Other influences, as always are Greg Dulli & Mark Lanegan. The album they did together as The Gutter Twins has always been my own personal Magna Carta on how to make music since its release in 2008. It seeps into absolutely everything I do somehow and this was no exception. And of course Cash of all incarnations. When I was in Nashville, I blagged my way onto the stage at the Ryman Auditorium (where they used to record the Grand Ol’ Opry and of course, the Johnny Cash Show), grabbed a guitar and performed Folsom Prison Blues which was incredible. I hope that one day, I will headline there and tell that story to an audience that probably won’t believe me! Good job I have a video of it…

Are you planning any more Franco Bandini projects?

Of course. This is me now. I legally cannot be Sam Smith anymore so I am Franco Bandini, wherever it takes me, for better or worse. My next releases may not follow in this vein, although I can’t really say at the moment. I wanted to make a statement with this record and it was relatively easy because my remit and my resources were in line with each other. If I wanted to make a bonafide country record (something which I have the songs for & did consider), I may struggle as I don’t own a pedal steel guitar and I don’t live in Nashville. I’d also need other musicians for more ambitious projects and I’m in ‘camp sound engineer’ when it comes to this…musicians are all fucking cunts

You’ve indicated that John Fante’s writing has been a big inspiration. Could you tell us a bit more about him.

In my one-chair-pizza-beer-heavy-metal sabbatical, I read a lot of fiction by a lot of great authors and nobody struck me harder than Fante. Bukowski cited him as an influence and, being an avid fan of his I checked him out and was mesmerised. I’ve read his works in the last 12 months which was a bit of a challenge as some of his novels were out of print but I got there in the end and to quote Bob Dylan “every one of them words rang true and glowed like burnin’ coal. Pourin’ off of every page like it was written in my soul from me to you”. That’s how I felt about Fante and his limitations and I identified with it all. He is greatly under rated and despite losing his sight to diabetes, he continued to write by dictating to his wife before his death in 1983. Everyone should read ‘Ask the Dust’, the story of Arturo Bandini & Camilla’s non-romance. It’s so good that I wrote a song about it. I’d never do that for The Great Gatsby or The Catcher in the Rye but then again who would? Overrated toss.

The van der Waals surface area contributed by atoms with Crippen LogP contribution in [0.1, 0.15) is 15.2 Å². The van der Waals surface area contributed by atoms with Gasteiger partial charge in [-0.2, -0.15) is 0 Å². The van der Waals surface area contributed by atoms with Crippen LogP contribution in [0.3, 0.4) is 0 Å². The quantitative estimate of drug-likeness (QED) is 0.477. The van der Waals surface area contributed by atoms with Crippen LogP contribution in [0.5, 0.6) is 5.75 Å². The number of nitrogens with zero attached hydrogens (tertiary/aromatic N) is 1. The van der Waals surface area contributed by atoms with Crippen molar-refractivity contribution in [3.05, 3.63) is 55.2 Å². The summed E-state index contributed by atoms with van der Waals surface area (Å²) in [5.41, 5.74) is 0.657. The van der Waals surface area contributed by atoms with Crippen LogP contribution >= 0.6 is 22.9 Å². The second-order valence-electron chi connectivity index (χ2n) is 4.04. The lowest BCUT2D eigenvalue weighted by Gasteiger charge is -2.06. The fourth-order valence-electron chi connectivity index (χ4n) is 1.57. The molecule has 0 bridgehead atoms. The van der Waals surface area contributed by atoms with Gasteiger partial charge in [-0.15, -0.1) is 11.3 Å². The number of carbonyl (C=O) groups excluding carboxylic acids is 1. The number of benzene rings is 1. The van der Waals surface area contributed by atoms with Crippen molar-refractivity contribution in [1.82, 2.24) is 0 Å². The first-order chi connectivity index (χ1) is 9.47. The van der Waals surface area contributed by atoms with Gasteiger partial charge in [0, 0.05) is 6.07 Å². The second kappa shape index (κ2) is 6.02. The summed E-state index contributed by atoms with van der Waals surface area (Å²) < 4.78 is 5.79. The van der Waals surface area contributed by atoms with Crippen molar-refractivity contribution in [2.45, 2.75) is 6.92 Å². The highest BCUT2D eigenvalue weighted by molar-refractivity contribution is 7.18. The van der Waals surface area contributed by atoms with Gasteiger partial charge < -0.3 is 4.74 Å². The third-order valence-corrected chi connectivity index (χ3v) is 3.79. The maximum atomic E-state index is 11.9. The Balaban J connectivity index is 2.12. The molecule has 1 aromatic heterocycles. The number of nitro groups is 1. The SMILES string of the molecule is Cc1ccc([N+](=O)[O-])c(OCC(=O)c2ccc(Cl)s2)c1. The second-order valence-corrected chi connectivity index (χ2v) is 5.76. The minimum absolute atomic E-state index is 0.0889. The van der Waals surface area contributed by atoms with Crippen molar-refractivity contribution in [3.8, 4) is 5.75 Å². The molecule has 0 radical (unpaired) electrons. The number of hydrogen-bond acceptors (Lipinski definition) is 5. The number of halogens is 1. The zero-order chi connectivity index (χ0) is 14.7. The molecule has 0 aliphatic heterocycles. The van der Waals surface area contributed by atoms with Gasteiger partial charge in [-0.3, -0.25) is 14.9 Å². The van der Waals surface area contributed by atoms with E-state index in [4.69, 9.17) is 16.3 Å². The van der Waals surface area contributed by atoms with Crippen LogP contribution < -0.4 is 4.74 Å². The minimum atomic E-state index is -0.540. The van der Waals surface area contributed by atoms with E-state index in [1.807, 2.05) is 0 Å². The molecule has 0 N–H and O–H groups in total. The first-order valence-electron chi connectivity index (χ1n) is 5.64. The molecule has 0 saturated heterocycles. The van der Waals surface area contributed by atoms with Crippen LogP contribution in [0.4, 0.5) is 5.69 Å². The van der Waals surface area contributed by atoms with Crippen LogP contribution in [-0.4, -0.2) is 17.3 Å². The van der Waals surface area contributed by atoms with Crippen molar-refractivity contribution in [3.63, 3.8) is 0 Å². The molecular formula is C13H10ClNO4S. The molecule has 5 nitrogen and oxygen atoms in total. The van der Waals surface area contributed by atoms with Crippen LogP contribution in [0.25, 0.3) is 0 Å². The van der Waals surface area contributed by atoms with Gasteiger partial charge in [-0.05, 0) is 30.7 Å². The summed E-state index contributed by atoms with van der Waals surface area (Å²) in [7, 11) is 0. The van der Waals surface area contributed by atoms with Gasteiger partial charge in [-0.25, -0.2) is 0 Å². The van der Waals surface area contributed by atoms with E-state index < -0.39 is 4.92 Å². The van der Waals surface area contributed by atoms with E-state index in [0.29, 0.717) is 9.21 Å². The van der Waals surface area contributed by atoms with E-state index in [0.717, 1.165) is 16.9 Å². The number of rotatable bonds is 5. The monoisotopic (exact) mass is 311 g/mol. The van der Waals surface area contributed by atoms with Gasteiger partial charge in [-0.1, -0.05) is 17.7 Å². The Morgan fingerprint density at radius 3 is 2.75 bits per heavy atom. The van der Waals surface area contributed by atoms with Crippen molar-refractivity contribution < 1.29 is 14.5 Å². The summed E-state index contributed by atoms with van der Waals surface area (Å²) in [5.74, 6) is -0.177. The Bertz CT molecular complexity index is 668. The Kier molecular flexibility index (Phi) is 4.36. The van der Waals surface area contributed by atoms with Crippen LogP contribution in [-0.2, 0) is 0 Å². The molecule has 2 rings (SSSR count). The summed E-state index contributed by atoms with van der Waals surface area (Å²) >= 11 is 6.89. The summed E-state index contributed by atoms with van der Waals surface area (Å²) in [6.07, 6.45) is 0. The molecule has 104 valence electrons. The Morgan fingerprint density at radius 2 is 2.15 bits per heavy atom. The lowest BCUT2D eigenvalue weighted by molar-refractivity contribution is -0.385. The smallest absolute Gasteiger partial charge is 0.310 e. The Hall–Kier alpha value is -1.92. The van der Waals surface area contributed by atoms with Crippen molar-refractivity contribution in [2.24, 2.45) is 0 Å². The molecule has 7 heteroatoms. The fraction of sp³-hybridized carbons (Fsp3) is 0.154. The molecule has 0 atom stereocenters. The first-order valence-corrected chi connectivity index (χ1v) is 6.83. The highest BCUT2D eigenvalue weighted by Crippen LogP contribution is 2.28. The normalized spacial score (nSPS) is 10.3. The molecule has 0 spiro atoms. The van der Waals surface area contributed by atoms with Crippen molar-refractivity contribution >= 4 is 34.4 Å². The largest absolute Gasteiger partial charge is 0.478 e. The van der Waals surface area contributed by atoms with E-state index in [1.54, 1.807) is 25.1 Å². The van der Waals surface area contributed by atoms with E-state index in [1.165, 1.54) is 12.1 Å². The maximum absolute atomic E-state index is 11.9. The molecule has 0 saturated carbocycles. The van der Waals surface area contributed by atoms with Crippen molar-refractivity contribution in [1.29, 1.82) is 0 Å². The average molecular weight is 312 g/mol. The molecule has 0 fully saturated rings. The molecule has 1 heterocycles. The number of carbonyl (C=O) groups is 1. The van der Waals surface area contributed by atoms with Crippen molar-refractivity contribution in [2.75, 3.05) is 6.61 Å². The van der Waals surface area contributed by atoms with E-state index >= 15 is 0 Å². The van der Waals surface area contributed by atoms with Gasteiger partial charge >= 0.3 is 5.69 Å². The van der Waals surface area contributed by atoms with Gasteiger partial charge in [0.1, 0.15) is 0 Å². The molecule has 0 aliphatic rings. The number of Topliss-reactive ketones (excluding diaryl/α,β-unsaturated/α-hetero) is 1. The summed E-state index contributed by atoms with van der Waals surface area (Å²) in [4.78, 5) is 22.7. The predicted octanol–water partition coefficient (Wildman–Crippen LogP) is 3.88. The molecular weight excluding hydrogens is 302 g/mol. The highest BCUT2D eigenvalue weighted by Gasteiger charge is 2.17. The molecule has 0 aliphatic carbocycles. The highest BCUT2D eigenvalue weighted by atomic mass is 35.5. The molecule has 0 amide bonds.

You have said this is a studio project, although I think a certain DJ wants you to so some songs when you go in to see him. Have you abandoned live performance completely?

There will be absolutely no live shows (in Manchester at least) ever again. I tentatively accepted a gig in London in September which never materialised and looking back I’m glad. I struggled to captivate the smartphone obsessed wankers that stain my generation with the loudest punk band in Manchester so the odds of me doing it on my own with my guitar and piano are slim to none. Either way, I’d rather not find out. Besides, I’ve sold all of my gear so I couldn’t do it anyway.

I’ll probably knock out a couple of covers on the radio as I always do. Thrasher by Neil Young or Idiot Wind by Dylan…something long, designed to bore people to death so I never get asked again (I jest)

What music are you currently listening to?

At this present moment I’m listening to Seasons in the Abyss by Slayer as today is its 25th anniversary and with it being my all time favourite metal album, I couldn’t resist. More generally, iTunes tells me I’ve been listening to a lot of Neil Young, Afghan Whigs, Mastodon, Glen Campbell & Ernest Tubb this month which is just a snapshot of course. I recently fell in love with Chopin again, drunkenly declaring his style the invention of punk rock (in my eyes of course). I stand by that and I listen to his music more now than I did when I fell in love with him first time round. I went to Warsaw last year, maybe that has helped although, I must say that when I drive through Middleton it makes me dislike The Courteeners even more than I already do so its swings and roundabouts.

Louis Van Gaal – yes or no?

I absolutely adore him. I must admit, at the time, I wanted Ancelotti as I absolutely love that guy too but I read a book about van Gaal and I just bought into the whole thing immediately. He only runs into trouble when people lack ambition, work ethic and the discipline to succeed and because his methods are entirely built around total immersion in that “philosophy”, he has occasionally come unstuck. Incidentally, it reminds me of my two failed bands in some weird way. Had everyone else shared my drive & ambition they’d have had to bring back Top of the Pops just to indulge how successful we’d have inevitably become. I joke of course, but there is a shred of truth there. I’ll settle for a European Cup

Are you worried about Jurgen Klopp?

No. He got Mainz relegated, failed to get them promoted back into the Bundesliga, resigned, went to Dortmund and had a questionable record, spent half a season in the relegation zone, resigned again and somehow they are calling him elite. Had he got the United job after Moyes I would have been very disappointed and there is a reason why he didn’t get that job…because he isn’t good enough. He will fit in very well at Liverpool.